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Big Macs, fries and Happy Meals one step closer to Port Hardy’s future

Getting a Happy Meal, Big Mac or other greasy meal from an iconic restaurant is one step closer for the Town of Port Hardy.

Earlier this month, town councillors voted unanimously to approve a development plan for McDonald’s as proposed with changes to make the golden arches work at the site of a former Shell gas station on Granville Street.

According to a report from director of development services Ross Blackwell, the property is designated as a commercial zone and is correct for putting in a restaurant. However, the report adds the building will have to reflect the feel of Port Hardy including:

  • Design standards, which portrays a high-quality, small-town streetscape reflecting Port Hardy’s outdoor adventure and marine environment 
  • Interconnectivity between the Market Street, Thunderbird Area and the surrounding residential areas within Port Hardy 
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Blackwell says the design will be mostly warm colours and a cleaner and modern look that will fit with the area’s design including the nearby mall.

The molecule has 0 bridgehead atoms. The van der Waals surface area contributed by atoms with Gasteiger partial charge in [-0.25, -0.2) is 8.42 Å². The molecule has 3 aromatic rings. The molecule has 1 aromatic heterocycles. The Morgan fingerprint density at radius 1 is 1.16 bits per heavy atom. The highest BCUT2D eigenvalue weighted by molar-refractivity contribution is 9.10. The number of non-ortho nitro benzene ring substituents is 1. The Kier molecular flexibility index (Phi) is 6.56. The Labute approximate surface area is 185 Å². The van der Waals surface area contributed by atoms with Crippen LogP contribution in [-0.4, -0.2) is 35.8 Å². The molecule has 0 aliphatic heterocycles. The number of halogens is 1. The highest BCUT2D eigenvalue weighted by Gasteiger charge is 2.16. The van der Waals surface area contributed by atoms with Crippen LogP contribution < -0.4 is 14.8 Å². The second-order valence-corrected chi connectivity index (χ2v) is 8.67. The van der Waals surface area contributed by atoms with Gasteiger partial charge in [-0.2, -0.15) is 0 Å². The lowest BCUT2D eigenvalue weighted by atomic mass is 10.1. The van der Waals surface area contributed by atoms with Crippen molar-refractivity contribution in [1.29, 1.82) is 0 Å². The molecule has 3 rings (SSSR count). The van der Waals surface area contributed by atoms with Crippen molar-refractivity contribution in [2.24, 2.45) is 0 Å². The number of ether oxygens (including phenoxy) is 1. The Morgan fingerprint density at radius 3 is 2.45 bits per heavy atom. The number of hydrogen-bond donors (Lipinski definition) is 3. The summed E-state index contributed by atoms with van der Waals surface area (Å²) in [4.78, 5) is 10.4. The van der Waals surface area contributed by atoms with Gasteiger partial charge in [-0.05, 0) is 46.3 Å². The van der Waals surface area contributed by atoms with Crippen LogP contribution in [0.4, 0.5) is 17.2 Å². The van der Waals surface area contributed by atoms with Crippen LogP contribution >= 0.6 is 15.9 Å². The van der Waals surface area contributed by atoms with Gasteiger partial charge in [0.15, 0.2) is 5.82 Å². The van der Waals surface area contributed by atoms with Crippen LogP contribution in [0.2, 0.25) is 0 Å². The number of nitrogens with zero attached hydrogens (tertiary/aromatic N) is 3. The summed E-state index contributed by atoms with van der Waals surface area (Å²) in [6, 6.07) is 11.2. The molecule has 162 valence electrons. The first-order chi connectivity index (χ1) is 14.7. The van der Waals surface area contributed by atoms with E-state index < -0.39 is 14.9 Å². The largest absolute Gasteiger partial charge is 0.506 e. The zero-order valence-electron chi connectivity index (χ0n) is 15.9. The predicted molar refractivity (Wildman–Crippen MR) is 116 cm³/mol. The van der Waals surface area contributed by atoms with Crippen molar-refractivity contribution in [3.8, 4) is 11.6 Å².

“The design components, although not ideal with regard to the downtown urban design goals, they’re not dramatically dissonant with them either,” said Blackwell.

Blackwell adds the signage for the restaurant will not be as prominent as it is at other McDonald’s franchises. The initial plans would have seen a sign around 3.6 metres tall that is generic for most restaurants.

However, plans for a sign around 1.8 metres tall and another where the sign is removed were also put forward.

“I think that is a very big deviation for McDonald’s and I acknowledge them for being receptive with regard to the design program to find some of these interventions that can allow this project to better adapt to its location,” said Blackwell.

Lighting is also being considered along with landscaping that may include some parking spaces turned into planters. Blackwell added it is important for the space to have landscaping, but not too much as the area does not have a lot of landscapers.

Concerns about pedestrian safety, including having a sidewalk across the McDonald’s, will be discussed later.

“It’s nothing that can be dealt with directly in the context of this [development plan],” said Blackwell. “But it is something that needs to be folded in if we are intending to have a walkable, safe community that is accessible by everybody.”

The developers have an “ambitious” plan to build the restaurant, with the goal of opening in the fall.

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